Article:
Back pain is common and has many causes. Wrenching your back by lifting a weight that’s too heavy or suffering the cumulative effects of manual labor are common sources of back pain. Yet another risk factor for back pain is living a sedentary lifestyle. And it’s one you can control.
Getting more active does more than help your back, too. Physical inactivity is the fourth leading risk factor for mortality and accounts for 6% of deaths worldwide.
Nasser Ani, MD, FACS, FRCS(C), diagnoses and treats acute and chronic back pain at Ani Orthopaedics in Hazlet, Old Bridge, and Middletown, New Jersey. If you currently have pain or want to avoid it, here’s how incorporating movement into your lifestyle can help your back.
The bad news about remote work is that you spend a lot of time at home, sitting in front of your computer. Gone is your chance to park away from your office and take a brisk walk to and from your car.
The path to your kitchen is also shorter than that from your office to your favorite lunch spot. If you live a sedentary lifestyle, with lots of sitting and not much walking or other types of physical activity, you have a 3.5 times greater risk of developing back pain than someone who lives an active lifestyle.
If you have back pain, your tendency may be to limit movement. Unfortunately, that’s the wrong tactic. Not only does exercise strengthen the muscles, tendons, and ligaments that support your spine, moving the joints in your spine keep them lubricated, so they move smoothly.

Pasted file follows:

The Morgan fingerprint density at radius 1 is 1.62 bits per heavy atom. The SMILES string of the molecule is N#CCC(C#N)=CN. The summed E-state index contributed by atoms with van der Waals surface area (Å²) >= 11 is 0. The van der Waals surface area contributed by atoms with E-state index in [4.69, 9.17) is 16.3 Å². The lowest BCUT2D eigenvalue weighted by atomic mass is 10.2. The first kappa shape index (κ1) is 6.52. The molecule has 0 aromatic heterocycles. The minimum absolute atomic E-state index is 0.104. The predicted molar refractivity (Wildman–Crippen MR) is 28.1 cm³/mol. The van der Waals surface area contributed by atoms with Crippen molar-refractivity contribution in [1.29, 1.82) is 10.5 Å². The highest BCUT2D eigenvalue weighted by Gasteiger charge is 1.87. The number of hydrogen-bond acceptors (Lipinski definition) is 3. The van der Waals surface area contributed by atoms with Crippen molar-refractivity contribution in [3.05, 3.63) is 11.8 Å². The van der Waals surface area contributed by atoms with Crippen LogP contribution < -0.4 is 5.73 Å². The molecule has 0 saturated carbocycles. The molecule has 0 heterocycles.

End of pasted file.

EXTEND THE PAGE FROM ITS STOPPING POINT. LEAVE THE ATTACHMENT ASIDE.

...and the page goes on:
However, it’s important to ease into an exercise regimen that matches your current fitness level and addresses the factors involved in your back pain. In addition to a thorough physical exam of your back, we order imaging tests to identify all of the factors involved in your pain.
For instance, you may have a slipped disc that’s compressing a nerve. Or, you could have spinal stenosis, which narrows the space in your spinal canal, which can also irritate nerves.
Once we understand all of the components involved in your back pain, we custom-design a treatment plan, including an exercise regimen. We may prescribe medications or treatments to address your current discomfort.
We also work with you to create exercises and activities that you enjoy that can be added to as you gain strength and flexibility. Everything from walking to gardening to housework can help keep your back limber and strong.
You should aim for about 2.5 hours of moderate-intensity physical activity per week. However, you can accomplish that in bouts of just 10 minutes or more, instead of spending hours at the gym.
If you must sit down as part of your job, take frequent breaks so that you don’t become stiff. Stand up, stretch, and walk around every hour or so, if possible. You may also wish to invest in a standing desk or a desk that can vary in height from sitting to standing.
You might also want to change the type of chair you use or adjust its height to work better with your body. Ergonomically designed chairs help support your back and promote good posture, too.
If you’re reluctant to start adding more activities into your routine, let us know, so we can help you get moving and give you the treatments you need to reduce your back pain.
Contact our team at the location nearest you by phone or online form today.